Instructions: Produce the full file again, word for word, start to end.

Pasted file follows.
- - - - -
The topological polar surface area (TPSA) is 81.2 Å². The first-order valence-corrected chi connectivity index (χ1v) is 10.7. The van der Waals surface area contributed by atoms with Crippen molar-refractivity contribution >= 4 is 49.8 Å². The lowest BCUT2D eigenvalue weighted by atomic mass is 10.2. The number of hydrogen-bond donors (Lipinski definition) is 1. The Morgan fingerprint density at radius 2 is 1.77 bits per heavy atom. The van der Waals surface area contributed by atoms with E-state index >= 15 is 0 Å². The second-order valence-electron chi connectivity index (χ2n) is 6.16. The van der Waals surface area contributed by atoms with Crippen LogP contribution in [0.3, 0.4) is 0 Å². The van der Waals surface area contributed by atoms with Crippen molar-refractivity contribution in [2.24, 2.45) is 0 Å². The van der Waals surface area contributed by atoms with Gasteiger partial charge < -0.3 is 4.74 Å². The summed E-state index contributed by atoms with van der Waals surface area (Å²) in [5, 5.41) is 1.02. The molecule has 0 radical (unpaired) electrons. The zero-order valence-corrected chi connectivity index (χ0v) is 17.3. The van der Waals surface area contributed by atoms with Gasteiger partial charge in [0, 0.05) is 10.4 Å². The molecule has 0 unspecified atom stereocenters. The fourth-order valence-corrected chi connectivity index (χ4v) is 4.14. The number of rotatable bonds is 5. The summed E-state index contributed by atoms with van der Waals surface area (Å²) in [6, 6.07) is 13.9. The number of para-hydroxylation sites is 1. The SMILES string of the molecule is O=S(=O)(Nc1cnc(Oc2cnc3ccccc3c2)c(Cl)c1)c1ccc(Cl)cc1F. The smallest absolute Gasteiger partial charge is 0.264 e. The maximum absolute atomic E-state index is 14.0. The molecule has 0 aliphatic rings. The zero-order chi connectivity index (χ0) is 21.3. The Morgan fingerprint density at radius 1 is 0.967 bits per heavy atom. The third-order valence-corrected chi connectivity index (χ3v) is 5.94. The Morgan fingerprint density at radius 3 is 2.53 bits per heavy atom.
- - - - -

The topological polar surface area (TPSA) is 81.2 Å². The first-order valence-corrected chi connectivity index (χ1v) is 10.7. The van der Waals surface area contributed by atoms with Crippen molar-refractivity contribution >= 4 is 49.8 Å². The lowest BCUT2D eigenvalue weighted by atomic mass is 10.2. The number of hydrogen-bond donors (Lipinski definition) is 1. The Morgan fingerprint density at radius 2 is 1.77 bits per heavy atom. The van der Waals surface area contributed by atoms with E-state index >= 15 is 0 Å². The second-order valence-electron chi connectivity index (χ2n) is 6.16. The van der Waals surface area contributed by atoms with Crippen LogP contribution in [0.3, 0.4) is 0 Å². The van der Waals surface area contributed by atoms with Crippen molar-refractivity contribution in [2.24, 2.45) is 0 Å². The van der Waals surface area contributed by atoms with Gasteiger partial charge < -0.3 is 4.74 Å². The summed E-state index contributed by atoms with van der Waals surface area (Å²) in [5, 5.41) is 1.02. The molecule has 0 radical (unpaired) electrons. The zero-order valence-corrected chi connectivity index (χ0v) is 17.3. The van der Waals surface area contributed by atoms with Gasteiger partial charge in [0, 0.05) is 10.4 Å². The molecule has 0 unspecified atom stereocenters. The fourth-order valence-corrected chi connectivity index (χ4v) is 4.14. The number of rotatable bonds is 5. The summed E-state index contributed by atoms with van der Waals surface area (Å²) in [6, 6.07) is 13.9. The number of para-hydroxylation sites is 1. The SMILES string of the molecule is O=S(=O)(Nc1cnc(Oc2cnc3ccccc3c2)c(Cl)c1)c1ccc(Cl)cc1F. The smallest absolute Gasteiger partial charge is 0.264 e. The maximum absolute atomic E-state index is 14.0. The molecule has 0 aliphatic rings. The zero-order chi connectivity index (χ0) is 21.3. The Morgan fingerprint density at radius 1 is 0.967 bits per heavy atom. The third-order valence-corrected chi connectivity index (χ3v) is 5.94. The Morgan fingerprint density at radius 3 is 2.53 bits per heavy atom.